“Why Oscar, what really happened?”

“’The train has gone. It's too late’, is what I said when my friends advised me to escape to France, avoiding my prosecution.


“I was arrested for gross indecency under Section 11 of the Criminal Law Amendment Act 1885, a term meaning homosexual acts.”

“And what was your sentence?”

“The final trial was on 25 May 1895 when Alfred Taylor and I were convicted of gross indecency and sentenced to two years' hard labor.”

 "Oh, what a pity!"

"All trials are trials for one's life, just as all sentences are sentences of death."
 On This Day in 1895 the Oscar Wilde trial for homosexuality started - Punch magazine Fancy Portrait: "Quite Too-Too Puffickly Precious!! Being Lady Windy-mere's Fan-cy Portrait of the new dramatic author, Shakespeare Sheridan Oscar Puff, Esq." - Punch magazine cartoon by Bernard Partridge, 1892
 -- Bernard Partridge


  1. Oscar Fingal O'Flahertie Wills Wilde was an Irish poet best remembered for his epigrams, his plays, his novel “The Picture of Dorian Gray,” and the circumstances of his imprisonment . His father was knighted for his medical contributions; his mother, as “Speranza” (Italian for “hope”) had written poetry on behalf of the revolutionary Young Irelanders. At Magdalen College, Oxford, he began creating his public persona, wearing his hair long, openly scorning athletics (though he boxed and once defeated 4 other students who attacked him), decorating his rooms with peacock feathers, lilies, sunflowers, and other such objects, and lavishly entertaining. One of his early witticisms, "I find it harder and harder every day to live up to my blue china," became widely repeated, as was one of his last, uttered when he was dying in poverty in Paris at 46, “"My wallpaper and I are fighting a duel to the death. One of us has got to go." After graduating he returned to Dublin to resume a courtship with a childhood sweetheart, but she married Bram Stoker (the future author of “Dracula”) instead. In 1881, at 27, he published “Poems,’ collecting verses he had been writing for a decade.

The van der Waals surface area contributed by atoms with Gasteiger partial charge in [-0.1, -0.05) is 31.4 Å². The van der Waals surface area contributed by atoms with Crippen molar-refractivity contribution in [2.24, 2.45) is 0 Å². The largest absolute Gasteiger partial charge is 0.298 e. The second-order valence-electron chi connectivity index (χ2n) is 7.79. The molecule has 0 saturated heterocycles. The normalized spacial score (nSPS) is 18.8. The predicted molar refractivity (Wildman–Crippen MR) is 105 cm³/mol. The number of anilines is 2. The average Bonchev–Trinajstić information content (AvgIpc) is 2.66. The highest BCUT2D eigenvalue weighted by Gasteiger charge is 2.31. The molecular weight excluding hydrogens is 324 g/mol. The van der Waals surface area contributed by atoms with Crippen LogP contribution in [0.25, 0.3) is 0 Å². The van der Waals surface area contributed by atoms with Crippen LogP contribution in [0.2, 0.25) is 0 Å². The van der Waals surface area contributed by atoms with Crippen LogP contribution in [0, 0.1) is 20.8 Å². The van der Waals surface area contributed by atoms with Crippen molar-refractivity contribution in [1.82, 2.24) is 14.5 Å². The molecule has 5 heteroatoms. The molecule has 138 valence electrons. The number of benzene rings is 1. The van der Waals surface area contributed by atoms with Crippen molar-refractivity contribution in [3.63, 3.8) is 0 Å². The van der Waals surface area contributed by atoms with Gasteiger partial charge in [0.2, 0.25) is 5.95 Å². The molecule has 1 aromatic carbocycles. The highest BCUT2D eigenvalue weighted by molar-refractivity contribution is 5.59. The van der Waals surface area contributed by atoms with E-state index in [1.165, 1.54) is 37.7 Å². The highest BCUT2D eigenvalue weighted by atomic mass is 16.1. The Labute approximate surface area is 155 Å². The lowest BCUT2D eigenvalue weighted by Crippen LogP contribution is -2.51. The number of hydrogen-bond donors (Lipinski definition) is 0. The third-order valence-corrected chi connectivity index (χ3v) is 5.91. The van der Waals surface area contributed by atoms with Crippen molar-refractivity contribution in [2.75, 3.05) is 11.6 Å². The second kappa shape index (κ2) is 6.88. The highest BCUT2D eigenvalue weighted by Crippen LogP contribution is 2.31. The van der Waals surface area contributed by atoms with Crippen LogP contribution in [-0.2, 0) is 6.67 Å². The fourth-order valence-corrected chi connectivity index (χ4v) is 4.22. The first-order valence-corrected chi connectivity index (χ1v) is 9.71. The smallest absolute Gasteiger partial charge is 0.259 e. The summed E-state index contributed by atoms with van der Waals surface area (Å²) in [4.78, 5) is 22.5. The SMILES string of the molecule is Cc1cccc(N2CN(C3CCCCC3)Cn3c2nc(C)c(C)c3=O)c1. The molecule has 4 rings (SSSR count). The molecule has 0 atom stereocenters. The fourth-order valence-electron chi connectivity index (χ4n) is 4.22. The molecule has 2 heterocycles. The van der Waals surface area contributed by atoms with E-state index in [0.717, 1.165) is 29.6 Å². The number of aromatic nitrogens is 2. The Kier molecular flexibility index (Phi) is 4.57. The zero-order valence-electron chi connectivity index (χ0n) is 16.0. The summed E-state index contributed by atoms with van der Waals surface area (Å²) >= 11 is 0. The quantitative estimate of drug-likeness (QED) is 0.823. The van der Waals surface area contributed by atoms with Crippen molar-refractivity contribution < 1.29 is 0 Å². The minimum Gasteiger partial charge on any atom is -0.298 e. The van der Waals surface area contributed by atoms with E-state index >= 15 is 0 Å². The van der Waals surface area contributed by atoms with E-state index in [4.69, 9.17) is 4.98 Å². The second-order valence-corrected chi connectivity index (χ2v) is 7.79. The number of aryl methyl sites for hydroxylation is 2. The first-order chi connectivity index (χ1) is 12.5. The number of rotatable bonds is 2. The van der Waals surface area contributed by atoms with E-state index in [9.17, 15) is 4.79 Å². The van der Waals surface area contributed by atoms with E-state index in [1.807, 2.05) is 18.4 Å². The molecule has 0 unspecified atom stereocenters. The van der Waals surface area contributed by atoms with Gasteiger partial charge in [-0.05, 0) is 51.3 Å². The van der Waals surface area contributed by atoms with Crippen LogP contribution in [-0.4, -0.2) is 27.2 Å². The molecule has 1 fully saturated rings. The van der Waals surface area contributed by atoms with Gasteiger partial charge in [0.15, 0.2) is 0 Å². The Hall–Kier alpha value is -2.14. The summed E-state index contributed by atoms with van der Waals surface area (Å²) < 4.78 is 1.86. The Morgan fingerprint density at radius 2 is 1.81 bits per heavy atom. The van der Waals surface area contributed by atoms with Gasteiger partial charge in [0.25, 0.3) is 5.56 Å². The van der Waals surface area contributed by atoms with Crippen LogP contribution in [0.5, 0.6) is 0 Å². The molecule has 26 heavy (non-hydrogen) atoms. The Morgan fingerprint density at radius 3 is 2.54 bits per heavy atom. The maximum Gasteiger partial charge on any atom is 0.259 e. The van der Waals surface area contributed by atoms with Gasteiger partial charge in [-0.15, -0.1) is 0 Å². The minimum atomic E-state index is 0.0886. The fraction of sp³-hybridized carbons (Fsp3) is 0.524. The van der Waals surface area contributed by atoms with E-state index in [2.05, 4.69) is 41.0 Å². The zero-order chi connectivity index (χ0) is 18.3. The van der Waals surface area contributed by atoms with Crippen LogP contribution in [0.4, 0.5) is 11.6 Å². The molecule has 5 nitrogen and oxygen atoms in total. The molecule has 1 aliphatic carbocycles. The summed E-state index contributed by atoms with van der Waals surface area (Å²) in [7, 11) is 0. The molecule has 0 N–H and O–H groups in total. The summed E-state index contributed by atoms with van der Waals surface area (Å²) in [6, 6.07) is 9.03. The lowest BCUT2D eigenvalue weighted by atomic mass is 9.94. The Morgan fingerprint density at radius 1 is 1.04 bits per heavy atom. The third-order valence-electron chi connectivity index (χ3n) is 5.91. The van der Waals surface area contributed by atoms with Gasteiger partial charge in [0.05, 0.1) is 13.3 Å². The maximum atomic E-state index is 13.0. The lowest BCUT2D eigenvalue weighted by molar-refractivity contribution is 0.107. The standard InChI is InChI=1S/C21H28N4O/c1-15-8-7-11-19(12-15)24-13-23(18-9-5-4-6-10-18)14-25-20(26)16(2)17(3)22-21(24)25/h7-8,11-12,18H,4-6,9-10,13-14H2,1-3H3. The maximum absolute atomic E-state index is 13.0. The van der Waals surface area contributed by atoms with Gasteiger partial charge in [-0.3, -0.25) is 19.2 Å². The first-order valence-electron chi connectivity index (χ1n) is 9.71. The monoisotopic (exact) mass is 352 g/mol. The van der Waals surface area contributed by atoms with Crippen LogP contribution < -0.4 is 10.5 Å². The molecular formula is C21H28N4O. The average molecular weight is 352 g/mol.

2. The Aesthetic movement he belonged to (which included the poet Algernon Swinburne and the painters Dante Gabriel Rossetti and James McNeill Whistler, was already notorious enough to be caricatured by W. s. Gilbert and Arthur Sullivan’s musical “Patience,” and their agent, the theatrical impresario Richard D’Oyly Carte sent Wilde on a tour of the US in preparation for his popular show’s success there. Intended to last 4 months, it lasted a year due to his wit and outlandish behavior. To promote himself and his image he posed for a photo depicting him as an aesthetic Adonis in satin breeches. On his way from New York, where he was an immediate and surprising success, he talked to a reporter on a train to Philadelphia, the 2nd stop on his tour, intimating his admiration for Ralph Waldo Emerson and Walt Whitman, claiming that he often discussed Whitman with Rossetti and Swinburne (though be barely knew the latter). In fact, Swinburne denounce “the cult of the calamus” and “calamites,” a term derived from the homoerotic “Calamus” section of “Leaves of Grass.” As a result of the interview, Whitman, who was 62, partially paralyzed, and living with his brother and sister-in-law in Camden, New Jersey, invited him to visit with a mutual acquaintance, publisher John Marshall Stoddart. “I come as a poet to call upon a poet,” Wilde told Whitman. “I have come to you as one with whom I have been acquainted almost from the cradle.” As Whitman told the “Philadelphia Press” next day, “One of the first things I said was that I should call him ‘Oscar.’ ‘I like that so much,’ he answered, laying his hand on my knee. He seemed to me like a great big, splendid boy. He is so frank, and outspoken, and manly. I don’t see why such mocking things are written of him.” According to Stoddard, “after embracing, greeting each other as Oscar and Walt, the two talked of nothing but pretty boys, of how insipid was the love of women, and of what other poets, Swinburne in particular, had to say about these tastes.” When he excused himself, offering to return in an hour or so, Whitman gallantly told him, “We would be glad to have you stay. But do not feel to come back in an hour. Don’t come for two or three.’ Whitman then opened a bottle of homemade elderberry wine and the two poets drank it all before Whitman suggested they go upstairs to his writing room on the 3rd floor where, he told Oscar, “We could be on ‘thee and thou’ terms.” Dust was everywhere, and the only place for Wilde to sit, was a low stool which was covered by a pile of newspapers that mentioned Whitman. The American told the Irish dandy that Alfred Tennyson’s poetry was “perfumed … to an extreme of sweetness”and asked, “Are not you young fellows going to shove the established idols aside, Tennyson and the rest?” When Wilde admitted that the poet laureate had “not allowed himself to be a part of the living world…. We, on the other hand, move in the very heart of today, Whitman told him, “You are young and ardent, and the field is wide, and if you want my advice, go ahead.” Later Whitman confided to a friend, “He is a fine large handsome youngster... he had the good sense to take a great fancy to me.” When chided about the wine, Wilde insisted, “If it had been vinegar, I should have drunk it all the same. I have an admiration for that man which I can hardly express." He also confided to one of his friends, ‘I have the kiss of Walt Whitman still on my lips.”